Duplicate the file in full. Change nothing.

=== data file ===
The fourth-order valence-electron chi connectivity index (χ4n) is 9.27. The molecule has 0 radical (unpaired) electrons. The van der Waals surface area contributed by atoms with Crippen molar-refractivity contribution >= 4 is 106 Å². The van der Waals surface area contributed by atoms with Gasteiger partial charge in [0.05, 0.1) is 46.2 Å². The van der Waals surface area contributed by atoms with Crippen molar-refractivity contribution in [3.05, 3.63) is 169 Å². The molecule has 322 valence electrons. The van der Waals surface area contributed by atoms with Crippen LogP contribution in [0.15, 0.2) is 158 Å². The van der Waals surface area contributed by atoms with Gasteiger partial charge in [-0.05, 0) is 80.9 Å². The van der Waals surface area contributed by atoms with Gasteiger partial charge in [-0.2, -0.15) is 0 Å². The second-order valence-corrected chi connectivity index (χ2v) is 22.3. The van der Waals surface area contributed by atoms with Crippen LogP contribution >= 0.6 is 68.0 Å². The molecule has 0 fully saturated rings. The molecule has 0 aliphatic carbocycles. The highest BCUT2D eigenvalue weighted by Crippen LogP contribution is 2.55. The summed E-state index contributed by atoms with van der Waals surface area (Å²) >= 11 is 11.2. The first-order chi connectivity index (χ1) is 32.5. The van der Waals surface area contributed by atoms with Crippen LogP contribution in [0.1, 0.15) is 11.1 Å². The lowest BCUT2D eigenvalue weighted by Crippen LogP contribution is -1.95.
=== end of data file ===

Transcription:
The fourth-order valence-electron chi connectivity index (χ4n) is 9.27. The molecule has 0 radical (unpaired) electrons. The van der Waals surface area contributed by atoms with Crippen molar-refractivity contribution >= 4 is 106 Å². The van der Waals surface area contributed by atoms with Gasteiger partial charge in [0.05, 0.1) is 46.2 Å². The van der Waals surface area contributed by atoms with Crippen molar-refractivity contribution in [3.05, 3.63) is 169 Å². The molecule has 322 valence electrons. The van der Waals surface area contributed by atoms with Crippen LogP contribution in [0.15, 0.2) is 158 Å². The van der Waals surface area contributed by atoms with Gasteiger partial charge in [-0.05, 0) is 80.9 Å². The van der Waals surface area contributed by atoms with Gasteiger partial charge in [-0.2, -0.15) is 0 Å². The second-order valence-corrected chi connectivity index (χ2v) is 22.3. The van der Waals surface area contributed by atoms with Crippen LogP contribution >= 0.6 is 68.0 Å². The molecule has 0 fully saturated rings. The molecule has 0 aliphatic carbocycles. The highest BCUT2D eigenvalue weighted by Crippen LogP contribution is 2.55. The summed E-state index contributed by atoms with van der Waals surface area (Å²) >= 11 is 11.2. The first-order chi connectivity index (χ1) is 32.5. The van der Waals surface area contributed by atoms with Crippen LogP contribution in [0.1, 0.15) is 11.1 Å². The lowest BCUT2D eigenvalue weighted by Crippen LogP contribution is -1.95.